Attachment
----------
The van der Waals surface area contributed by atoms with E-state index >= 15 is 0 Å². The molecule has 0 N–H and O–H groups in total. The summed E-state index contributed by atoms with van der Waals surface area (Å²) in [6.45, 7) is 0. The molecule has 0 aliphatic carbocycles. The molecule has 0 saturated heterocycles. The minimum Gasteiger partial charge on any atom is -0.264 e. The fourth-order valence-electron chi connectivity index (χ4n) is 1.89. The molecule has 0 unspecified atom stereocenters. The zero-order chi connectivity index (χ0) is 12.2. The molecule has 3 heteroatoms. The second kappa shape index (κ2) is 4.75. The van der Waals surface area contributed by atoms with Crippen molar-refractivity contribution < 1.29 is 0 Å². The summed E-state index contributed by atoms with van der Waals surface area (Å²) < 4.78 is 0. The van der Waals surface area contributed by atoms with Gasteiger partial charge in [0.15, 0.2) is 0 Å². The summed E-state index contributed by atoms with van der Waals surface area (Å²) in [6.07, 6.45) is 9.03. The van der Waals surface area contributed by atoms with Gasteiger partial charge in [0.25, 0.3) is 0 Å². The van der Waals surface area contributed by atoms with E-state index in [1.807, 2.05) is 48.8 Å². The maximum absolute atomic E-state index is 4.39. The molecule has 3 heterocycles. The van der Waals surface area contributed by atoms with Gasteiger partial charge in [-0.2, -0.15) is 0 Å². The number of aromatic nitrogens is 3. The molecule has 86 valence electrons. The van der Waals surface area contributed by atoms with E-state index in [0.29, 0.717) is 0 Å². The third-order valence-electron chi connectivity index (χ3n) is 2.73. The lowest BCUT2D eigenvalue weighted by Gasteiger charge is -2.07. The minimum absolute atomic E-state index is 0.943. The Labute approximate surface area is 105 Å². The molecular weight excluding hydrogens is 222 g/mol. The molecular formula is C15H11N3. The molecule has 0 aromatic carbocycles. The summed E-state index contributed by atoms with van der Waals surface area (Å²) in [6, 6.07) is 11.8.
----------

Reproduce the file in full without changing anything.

The van der Waals surface area contributed by atoms with E-state index >= 15 is 0 Å². The molecule has 0 N–H and O–H groups in total. The summed E-state index contributed by atoms with van der Waals surface area (Å²) in [6.45, 7) is 0. The molecule has 0 aliphatic carbocycles. The molecule has 0 saturated heterocycles. The minimum Gasteiger partial charge on any atom is -0.264 e. The fourth-order valence-electron chi connectivity index (χ4n) is 1.89. The molecule has 0 unspecified atom stereocenters. The zero-order chi connectivity index (χ0) is 12.2. The molecule has 3 heteroatoms. The second kappa shape index (κ2) is 4.75. The van der Waals surface area contributed by atoms with Crippen molar-refractivity contribution < 1.29 is 0 Å². The summed E-state index contributed by atoms with van der Waals surface area (Å²) < 4.78 is 0. The van der Waals surface area contributed by atoms with Gasteiger partial charge in [0.15, 0.2) is 0 Å². The summed E-state index contributed by atoms with van der Waals surface area (Å²) in [6.07, 6.45) is 9.03. The van der Waals surface area contributed by atoms with Gasteiger partial charge in [0.25, 0.3) is 0 Å². The van der Waals surface area contributed by atoms with E-state index in [1.807, 2.05) is 48.8 Å². The maximum absolute atomic E-state index is 4.39. The molecule has 3 heterocycles. The van der Waals surface area contributed by atoms with Gasteiger partial charge in [-0.2, -0.15) is 0 Å². The number of aromatic nitrogens is 3. The molecule has 86 valence electrons. The van der Waals surface area contributed by atoms with E-state index in [0.29, 0.717) is 0 Å². The third-order valence-electron chi connectivity index (χ3n) is 2.73. The lowest BCUT2D eigenvalue weighted by Gasteiger charge is -2.07. The minimum absolute atomic E-state index is 0.943. The Labute approximate surface area is 105 Å². The molecular weight excluding hydrogens is 222 g/mol. The molecular formula is C15H11N3. The molecule has 0 aromatic carbocycles. The summed E-state index contributed by atoms with van der Waals surface area (Å²) in [6, 6.07) is 11.8.